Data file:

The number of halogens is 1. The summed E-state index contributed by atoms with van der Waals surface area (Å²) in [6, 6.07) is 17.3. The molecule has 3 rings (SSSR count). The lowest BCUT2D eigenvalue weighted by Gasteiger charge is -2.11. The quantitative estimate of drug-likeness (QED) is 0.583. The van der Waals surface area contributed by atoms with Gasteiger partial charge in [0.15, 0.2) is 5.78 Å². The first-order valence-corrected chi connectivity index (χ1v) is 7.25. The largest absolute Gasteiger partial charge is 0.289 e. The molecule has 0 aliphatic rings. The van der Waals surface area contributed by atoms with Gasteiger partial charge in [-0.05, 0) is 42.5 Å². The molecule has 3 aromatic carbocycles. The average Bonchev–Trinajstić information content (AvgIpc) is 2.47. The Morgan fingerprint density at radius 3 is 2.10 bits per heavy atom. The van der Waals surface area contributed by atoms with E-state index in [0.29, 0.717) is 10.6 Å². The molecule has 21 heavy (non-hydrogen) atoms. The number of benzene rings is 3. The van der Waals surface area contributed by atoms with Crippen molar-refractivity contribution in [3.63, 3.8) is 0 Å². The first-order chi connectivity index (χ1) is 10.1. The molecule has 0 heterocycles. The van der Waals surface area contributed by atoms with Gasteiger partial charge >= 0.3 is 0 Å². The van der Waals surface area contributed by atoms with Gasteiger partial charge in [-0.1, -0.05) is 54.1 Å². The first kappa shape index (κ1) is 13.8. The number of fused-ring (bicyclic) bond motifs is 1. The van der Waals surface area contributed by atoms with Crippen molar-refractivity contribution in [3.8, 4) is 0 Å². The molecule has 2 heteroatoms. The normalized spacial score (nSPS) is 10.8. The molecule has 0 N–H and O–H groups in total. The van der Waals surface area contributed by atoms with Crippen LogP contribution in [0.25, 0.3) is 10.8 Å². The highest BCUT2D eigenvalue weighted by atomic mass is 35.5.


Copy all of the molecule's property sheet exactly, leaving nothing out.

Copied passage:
The number of halogens is 1. The summed E-state index contributed by atoms with van der Waals surface area (Å²) in [6, 6.07) is 17.3. The molecule has 3 rings (SSSR count). The lowest BCUT2D eigenvalue weighted by Gasteiger charge is -2.11. The quantitative estimate of drug-likeness (QED) is 0.583. The van der Waals surface area contributed by atoms with Gasteiger partial charge in [0.15, 0.2) is 5.78 Å². The first-order valence-corrected chi connectivity index (χ1v) is 7.25. The largest absolute Gasteiger partial charge is 0.289 e. The molecule has 0 aliphatic rings. The van der Waals surface area contributed by atoms with Gasteiger partial charge in [-0.05, 0) is 42.5 Å². The molecule has 3 aromatic carbocycles. The average Bonchev–Trinajstić information content (AvgIpc) is 2.47. The Morgan fingerprint density at radius 3 is 2.10 bits per heavy atom. The van der Waals surface area contributed by atoms with E-state index in [0.29, 0.717) is 10.6 Å². The molecule has 21 heavy (non-hydrogen) atoms. The number of benzene rings is 3. The van der Waals surface area contributed by atoms with Crippen molar-refractivity contribution in [3.63, 3.8) is 0 Å². The first-order chi connectivity index (χ1) is 10.1. The molecule has 0 heterocycles. The van der Waals surface area contributed by atoms with Gasteiger partial charge >= 0.3 is 0 Å². The van der Waals surface area contributed by atoms with Gasteiger partial charge in [-0.1, -0.05) is 54.1 Å². The first kappa shape index (κ1) is 13.8. The number of fused-ring (bicyclic) bond motifs is 1. The van der Waals surface area contributed by atoms with Crippen molar-refractivity contribution in [3.8, 4) is 0 Å². The molecule has 2 heteroatoms. The normalized spacial score (nSPS) is 10.8. The molecule has 0 N–H and O–H groups in total. The van der Waals surface area contributed by atoms with Crippen LogP contribution in [0.25, 0.3) is 10.8 Å². The highest BCUT2D eigenvalue weighted by atomic mass is 35.5.